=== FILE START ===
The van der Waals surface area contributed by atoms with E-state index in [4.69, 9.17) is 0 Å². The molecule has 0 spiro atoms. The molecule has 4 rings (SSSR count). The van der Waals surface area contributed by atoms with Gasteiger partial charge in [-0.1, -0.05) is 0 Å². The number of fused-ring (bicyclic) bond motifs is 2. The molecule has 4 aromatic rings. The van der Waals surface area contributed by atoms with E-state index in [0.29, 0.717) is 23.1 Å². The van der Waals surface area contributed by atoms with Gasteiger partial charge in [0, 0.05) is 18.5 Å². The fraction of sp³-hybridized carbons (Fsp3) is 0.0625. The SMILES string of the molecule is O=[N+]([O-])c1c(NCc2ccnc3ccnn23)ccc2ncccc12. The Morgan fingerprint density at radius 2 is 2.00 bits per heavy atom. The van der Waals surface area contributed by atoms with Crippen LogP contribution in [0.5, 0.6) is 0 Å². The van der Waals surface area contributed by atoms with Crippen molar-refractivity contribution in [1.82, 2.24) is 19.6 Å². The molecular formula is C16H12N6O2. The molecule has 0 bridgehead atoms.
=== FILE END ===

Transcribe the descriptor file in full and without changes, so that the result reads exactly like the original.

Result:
The van der Waals surface area contributed by atoms with E-state index in [4.69, 9.17) is 0 Å². The molecule has 0 spiro atoms. The molecule has 4 rings (SSSR count). The van der Waals surface area contributed by atoms with Gasteiger partial charge in [-0.1, -0.05) is 0 Å². The number of fused-ring (bicyclic) bond motifs is 2. The molecule has 4 aromatic rings. The van der Waals surface area contributed by atoms with E-state index in [0.29, 0.717) is 23.1 Å². The van der Waals surface area contributed by atoms with Gasteiger partial charge in [0, 0.05) is 18.5 Å². The fraction of sp³-hybridized carbons (Fsp3) is 0.0625. The SMILES string of the molecule is O=[N+]([O-])c1c(NCc2ccnc3ccnn23)ccc2ncccc12. The Morgan fingerprint density at radius 2 is 2.00 bits per heavy atom. The van der Waals surface area contributed by atoms with Crippen LogP contribution in [0.5, 0.6) is 0 Å². The van der Waals surface area contributed by atoms with Crippen molar-refractivity contribution in [1.82, 2.24) is 19.6 Å². The molecular formula is C16H12N6O2. The molecule has 0 bridgehead atoms.